Ada Zanditon

Surreal fashion that could save the world

While it may be easy to spot the next big thing in the fashion business, it’s always a bit tricky to find young designers willing to take a more environmentally-conscious approach. Remarkably, London-based Ada Zanditon seems to have achieved this feat with her one-year-old brand that is now standing out on the list of ethical labels to keep an eye on.

With a style inspired by the shapes of ’70s furniture, Zanditon has taken the London fashion scene by storm. Her highly praised graduate collection of black shapes contras-ting with draped, jewel-toned fabric, won her a first class degree in womenswear design from the London College of Fashion. She then went on to work with Gareth Pugh, Alexander McQueen and Jonathan Saunders, and took note of their dramatic black silhouettes and bold colors.

Looking at the Red Sox and the Patriots (Zanditon’s favor-ite American sports teams), the young designer established a look based on physical contrasts that she now translates into her eponymous brand. Rodchenko costumes influenced her use of bold splashes of primary colors, while furniture and interior designers Eero Aarnio and Verner Panton’s straight lines are recognized in her well-cut shapes, with an overall final result of flamboyant contrasting dimensions.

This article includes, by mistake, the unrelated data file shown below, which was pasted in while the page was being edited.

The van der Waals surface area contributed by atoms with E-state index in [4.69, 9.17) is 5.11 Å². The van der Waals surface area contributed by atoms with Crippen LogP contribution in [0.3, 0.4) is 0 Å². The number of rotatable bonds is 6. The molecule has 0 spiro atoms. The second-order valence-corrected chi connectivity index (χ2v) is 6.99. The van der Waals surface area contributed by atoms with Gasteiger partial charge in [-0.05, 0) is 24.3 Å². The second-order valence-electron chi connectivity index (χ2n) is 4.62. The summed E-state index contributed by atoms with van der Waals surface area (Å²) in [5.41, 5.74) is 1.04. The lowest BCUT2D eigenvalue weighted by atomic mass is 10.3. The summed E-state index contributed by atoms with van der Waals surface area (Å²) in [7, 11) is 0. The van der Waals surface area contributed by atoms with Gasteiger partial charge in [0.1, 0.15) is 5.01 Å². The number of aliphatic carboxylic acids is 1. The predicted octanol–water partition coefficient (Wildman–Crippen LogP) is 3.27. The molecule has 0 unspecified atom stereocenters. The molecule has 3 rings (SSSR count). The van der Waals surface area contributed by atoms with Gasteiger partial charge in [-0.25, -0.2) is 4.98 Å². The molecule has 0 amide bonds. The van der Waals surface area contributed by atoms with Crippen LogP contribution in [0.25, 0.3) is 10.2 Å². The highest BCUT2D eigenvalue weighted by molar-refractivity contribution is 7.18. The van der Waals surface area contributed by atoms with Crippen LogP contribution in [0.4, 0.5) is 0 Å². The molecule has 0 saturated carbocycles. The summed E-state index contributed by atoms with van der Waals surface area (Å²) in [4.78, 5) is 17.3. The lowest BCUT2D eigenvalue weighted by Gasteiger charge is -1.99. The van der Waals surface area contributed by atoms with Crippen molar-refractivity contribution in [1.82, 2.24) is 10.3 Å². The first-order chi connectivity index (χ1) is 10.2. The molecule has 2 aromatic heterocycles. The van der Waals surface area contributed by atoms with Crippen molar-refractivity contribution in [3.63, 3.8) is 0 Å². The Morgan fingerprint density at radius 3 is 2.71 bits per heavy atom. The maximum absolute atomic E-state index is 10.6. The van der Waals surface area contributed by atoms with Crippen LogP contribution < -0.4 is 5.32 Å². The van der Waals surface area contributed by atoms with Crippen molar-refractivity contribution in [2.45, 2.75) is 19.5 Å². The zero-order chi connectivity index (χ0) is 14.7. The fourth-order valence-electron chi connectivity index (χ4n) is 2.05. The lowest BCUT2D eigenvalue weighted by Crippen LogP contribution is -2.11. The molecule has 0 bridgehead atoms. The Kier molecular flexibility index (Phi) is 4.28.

“I am always inspired by the same set of things,” Zanditon says. “With each collection, I explore a new concept, but these elements are the foundation of my aesthetics.” Her Spring 2010 collection, presented at London Fashion Week’s Vaux-hall Fashion Scout, was inspired by Alison Benjamin and Brian McCallum’s book A World Without Bees. “After reading the book, I decided I wanted to construct the collection in the same way that bees construct their colony to bring aware-ness to the current issue of colony collapse and its impact on the world,” she says. While inspiration might come from designers, architects, and natural phenomena, Zanditon further investigates these concepts not only by using natural and organic fabrics, but also through innovative waste reducing and energy-conscious solutions. “I am inspired by using the principles of Biomimicry as a starting point of my design process.”

Of course, there is still the element of celebrity notoriety, and Zanditon’s work has already found its way to the likes of Dita Von Teese and Lois Winstone. The designer has also become a favorite of the indie music scene, dressing Bishi, Robots in Disguise, The Puppini Sisters’ Stephanie O’Brien, and Patrick Wolf.

Using nature as a mentor for her aesthetic, she has manag-ed to create a unique style and considerable buzz among the fashion cognoscenti. One can only hope her enthusiasm takes her far, saving the world with one deconstructed, draped dress at a time.

– Rosa Maria Bertoli